Happy National Crown Day! What to Know About Black Natural Hair’s Official Holiday

by Xara Aziz

You would think “hair discrimination” would be an impossible term, considering it simply grows – but you’d be wrong.

It is why National Crown Day has been created. Also known as “Black Hair Independence Day,” the day, celebrated on July 3, has been commemorated to celebrate Black hair. The national day was created by The Crown Coalition, which has tirelessly campaigned to end hair discrimination in schools, workplaces and other establishments.

National Crown Day also celebrates the signing of “Create a Respectful and Open World for Natural Hair” Act, which safeguards and protects people who wear Afro-textured hair in workplaces and schools throughout the country.

California state senator Holly J. Mitchell first introduced the bill in 2019, which outlaws “the denial of employment and educational opportunities because of hair texture,” Mitchell told Insider in an interview. She advocated for legislation of the law after discussions she would have with women at her hair salon in Los Angeles.

Mitchell then partnered with researchers from Dove to release the CROWN Research study, which elucidates how natural hair is profoundly patrolled in the workplace.

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“It goes back to our foremothers and fathers who were enslaved and forced to cover their heads,” Mitchell said. “What did we do? We created colorful headwraps and put our ‘Black Girl Magic’ on it.”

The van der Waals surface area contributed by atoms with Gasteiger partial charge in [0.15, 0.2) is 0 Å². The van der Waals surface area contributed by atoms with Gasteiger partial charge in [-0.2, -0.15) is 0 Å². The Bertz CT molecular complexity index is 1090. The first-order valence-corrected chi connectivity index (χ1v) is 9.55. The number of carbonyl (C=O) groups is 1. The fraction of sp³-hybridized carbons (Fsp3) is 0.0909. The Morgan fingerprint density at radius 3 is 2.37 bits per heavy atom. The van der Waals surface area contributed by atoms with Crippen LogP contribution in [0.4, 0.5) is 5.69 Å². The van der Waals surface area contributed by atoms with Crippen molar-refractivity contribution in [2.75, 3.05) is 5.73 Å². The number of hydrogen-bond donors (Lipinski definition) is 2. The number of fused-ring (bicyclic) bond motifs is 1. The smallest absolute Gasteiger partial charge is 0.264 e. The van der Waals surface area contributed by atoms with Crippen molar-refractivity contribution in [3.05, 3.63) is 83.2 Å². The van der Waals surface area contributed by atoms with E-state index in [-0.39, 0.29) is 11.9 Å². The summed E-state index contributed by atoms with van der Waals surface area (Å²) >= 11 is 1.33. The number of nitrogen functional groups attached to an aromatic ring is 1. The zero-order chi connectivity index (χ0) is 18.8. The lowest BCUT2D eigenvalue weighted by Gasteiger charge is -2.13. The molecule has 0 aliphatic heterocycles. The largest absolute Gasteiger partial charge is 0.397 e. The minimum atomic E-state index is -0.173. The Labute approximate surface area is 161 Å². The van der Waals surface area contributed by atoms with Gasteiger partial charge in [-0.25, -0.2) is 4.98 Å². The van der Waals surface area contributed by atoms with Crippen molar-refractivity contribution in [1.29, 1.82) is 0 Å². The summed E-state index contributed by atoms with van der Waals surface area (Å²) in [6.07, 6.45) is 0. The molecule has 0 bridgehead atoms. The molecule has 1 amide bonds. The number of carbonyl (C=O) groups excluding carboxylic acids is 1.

Following the signing of the bill, the CROWN Act is now law in over a dozen states, including Texas, the most recent state to sign the act into legislation.

Texas Governor Greg Abbott officially signed H.B. 567 into law in June and the new legislation will protect citizens from hair discrimination and specifically lists “braidslocks and twists” as hairstyles deserving protection.

The CROWN Act amends Chapter 21 of the Texas Labor Code to prohibit discrimination “on the basis of hair texture or protective hairstyle commonly associated with race” with an emphasis on “hairstyle[s] commonly associated with race,” which cover styles including afroscornrowsbantu knots and high-top fades, among others.

The Act will go into effect in September and “applies to employers, labor unions, employment agencies, public schools, and institutions of higher education,” according to a Lexology report. “Currently, there are no cases that challenge the CROWN Act in the employment context.”

Happy National CROWN Day, ladies!

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